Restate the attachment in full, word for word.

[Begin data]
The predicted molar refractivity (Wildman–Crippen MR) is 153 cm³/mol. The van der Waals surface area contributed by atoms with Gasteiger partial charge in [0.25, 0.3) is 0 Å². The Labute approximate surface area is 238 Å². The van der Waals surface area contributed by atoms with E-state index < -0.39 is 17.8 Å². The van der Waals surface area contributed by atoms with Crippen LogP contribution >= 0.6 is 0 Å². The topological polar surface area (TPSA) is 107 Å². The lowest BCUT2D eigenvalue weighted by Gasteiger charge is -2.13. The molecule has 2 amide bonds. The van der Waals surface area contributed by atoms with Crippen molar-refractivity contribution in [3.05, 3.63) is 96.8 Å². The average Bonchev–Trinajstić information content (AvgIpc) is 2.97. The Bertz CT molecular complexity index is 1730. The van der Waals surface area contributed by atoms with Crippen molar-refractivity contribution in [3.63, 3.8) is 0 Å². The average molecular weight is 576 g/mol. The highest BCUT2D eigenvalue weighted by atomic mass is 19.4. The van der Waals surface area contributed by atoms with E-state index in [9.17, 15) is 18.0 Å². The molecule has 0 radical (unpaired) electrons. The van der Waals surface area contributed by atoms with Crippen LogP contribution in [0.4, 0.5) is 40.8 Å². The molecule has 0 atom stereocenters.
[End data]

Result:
The predicted molar refractivity (Wildman–Crippen MR) is 153 cm³/mol. The van der Waals surface area contributed by atoms with Gasteiger partial charge in [0.25, 0.3) is 0 Å². The Labute approximate surface area is 238 Å². The van der Waals surface area contributed by atoms with E-state index < -0.39 is 17.8 Å². The van der Waals surface area contributed by atoms with Crippen LogP contribution >= 0.6 is 0 Å². The topological polar surface area (TPSA) is 107 Å². The lowest BCUT2D eigenvalue weighted by Gasteiger charge is -2.13. The molecule has 2 amide bonds. The van der Waals surface area contributed by atoms with Crippen molar-refractivity contribution in [3.05, 3.63) is 96.8 Å². The average Bonchev–Trinajstić information content (AvgIpc) is 2.97. The Bertz CT molecular complexity index is 1730. The van der Waals surface area contributed by atoms with Crippen molar-refractivity contribution in [3.63, 3.8) is 0 Å². The average molecular weight is 576 g/mol. The highest BCUT2D eigenvalue weighted by atomic mass is 19.4. The van der Waals surface area contributed by atoms with E-state index in [9.17, 15) is 18.0 Å². The molecule has 0 radical (unpaired) electrons. The van der Waals surface area contributed by atoms with Crippen LogP contribution in [0.4, 0.5) is 40.8 Å². The molecule has 0 atom stereocenters.